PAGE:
A further part of the demise in standards of public discourse is a refusal to engage with ideas, particularly ideas that may be confronting, because this requires an openness to the existence of other ideas than the ones you hold yourself. It also requires the willingness and ability to both expound and explain your position and defend your position without resorting to ad hominem attacks on the other person who may hold ideas and positions different and opposing to your own. It is “easier” to simply hold to your own idea, to dismiss anything that challenges your own idea, and, more significantly, to dismiss the person who holds an idea that you do not like or which you find challenging.

At times in contemporary public discourse in Australia, the ability to hold in tension opposing ideas seems to be diminishing. It no longer seems possible to engage with ideas, to debate those ideas, to perhaps change your own position because of engaging with the ideas of others, and, in the end, to agree to accept that others might hold ideas and positions opposed to your own without resorting to the complete alienation of any opposition to your own ideas and position. Increasingly, public discourse and debate is about ‘winning’ and ‘losing’, about the scoring of points over ‘the other’, of ensuring that anyone opposed to your own ideas is demeaned and dismissed. This is no longer debate and discourse; this has now become alienation and dehumanisation.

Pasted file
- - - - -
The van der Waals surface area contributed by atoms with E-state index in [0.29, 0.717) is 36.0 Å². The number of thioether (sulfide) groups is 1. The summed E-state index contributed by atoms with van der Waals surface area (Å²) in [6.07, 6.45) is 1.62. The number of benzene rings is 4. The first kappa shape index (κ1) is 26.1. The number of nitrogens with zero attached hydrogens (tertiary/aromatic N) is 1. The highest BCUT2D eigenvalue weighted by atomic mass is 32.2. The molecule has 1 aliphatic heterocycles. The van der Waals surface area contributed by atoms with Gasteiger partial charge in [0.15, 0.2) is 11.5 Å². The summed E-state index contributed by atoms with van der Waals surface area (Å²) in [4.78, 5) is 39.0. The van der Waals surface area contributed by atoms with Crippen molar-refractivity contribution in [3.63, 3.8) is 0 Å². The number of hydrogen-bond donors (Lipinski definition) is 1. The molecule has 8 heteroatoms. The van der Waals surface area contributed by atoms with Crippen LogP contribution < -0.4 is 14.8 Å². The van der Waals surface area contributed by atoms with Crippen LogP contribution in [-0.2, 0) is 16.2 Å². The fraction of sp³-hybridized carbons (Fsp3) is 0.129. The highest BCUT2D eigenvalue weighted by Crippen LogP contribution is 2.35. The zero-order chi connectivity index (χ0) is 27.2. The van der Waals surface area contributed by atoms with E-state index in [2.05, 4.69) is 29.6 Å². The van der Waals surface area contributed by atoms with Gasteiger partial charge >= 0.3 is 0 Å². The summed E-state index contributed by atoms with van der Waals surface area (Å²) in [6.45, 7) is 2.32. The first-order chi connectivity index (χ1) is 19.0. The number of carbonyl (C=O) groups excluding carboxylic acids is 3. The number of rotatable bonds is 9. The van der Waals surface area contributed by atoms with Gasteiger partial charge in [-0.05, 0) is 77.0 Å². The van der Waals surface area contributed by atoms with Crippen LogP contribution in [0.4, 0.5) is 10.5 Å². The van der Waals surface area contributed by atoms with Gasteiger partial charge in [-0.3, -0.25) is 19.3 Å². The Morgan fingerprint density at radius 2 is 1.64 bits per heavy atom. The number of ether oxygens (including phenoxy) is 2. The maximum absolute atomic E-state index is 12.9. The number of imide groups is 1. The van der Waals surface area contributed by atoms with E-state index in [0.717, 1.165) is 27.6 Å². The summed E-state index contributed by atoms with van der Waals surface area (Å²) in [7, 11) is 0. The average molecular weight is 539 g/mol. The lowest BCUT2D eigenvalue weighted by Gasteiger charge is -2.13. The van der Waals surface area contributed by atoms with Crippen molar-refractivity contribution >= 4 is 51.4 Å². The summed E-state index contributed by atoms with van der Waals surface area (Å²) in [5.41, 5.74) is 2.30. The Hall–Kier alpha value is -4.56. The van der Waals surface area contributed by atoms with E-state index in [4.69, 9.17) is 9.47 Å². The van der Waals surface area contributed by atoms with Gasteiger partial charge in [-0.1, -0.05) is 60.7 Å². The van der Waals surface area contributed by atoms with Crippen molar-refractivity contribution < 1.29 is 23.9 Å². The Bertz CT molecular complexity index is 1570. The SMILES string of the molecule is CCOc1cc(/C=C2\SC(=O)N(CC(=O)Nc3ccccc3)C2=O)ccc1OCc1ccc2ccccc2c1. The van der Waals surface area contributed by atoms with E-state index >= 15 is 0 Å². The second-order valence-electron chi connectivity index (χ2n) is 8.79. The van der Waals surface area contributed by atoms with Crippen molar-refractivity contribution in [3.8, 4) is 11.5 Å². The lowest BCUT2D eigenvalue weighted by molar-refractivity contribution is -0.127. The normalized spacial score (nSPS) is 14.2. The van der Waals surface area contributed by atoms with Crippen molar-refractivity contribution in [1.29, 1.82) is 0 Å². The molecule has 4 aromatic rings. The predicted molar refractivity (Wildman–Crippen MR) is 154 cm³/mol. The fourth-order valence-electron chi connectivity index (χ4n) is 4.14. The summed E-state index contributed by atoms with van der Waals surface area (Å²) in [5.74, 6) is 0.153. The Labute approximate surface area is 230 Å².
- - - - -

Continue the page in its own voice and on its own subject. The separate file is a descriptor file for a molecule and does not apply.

The result of this development is the increased likelihood of entrenched division within society, a permanent demarcation between a wide variety of different groups within society that are identified by the ideas they hold and are prepared to defend without question and at all costs. The segregation of society into different ideological camps does not promote harmony and societal cohesion; it highlights and institutionalises difference and dissent. And it is society as a whole that suffers because difference becomes the normative marker rather than the common basis of society in a shared humanity.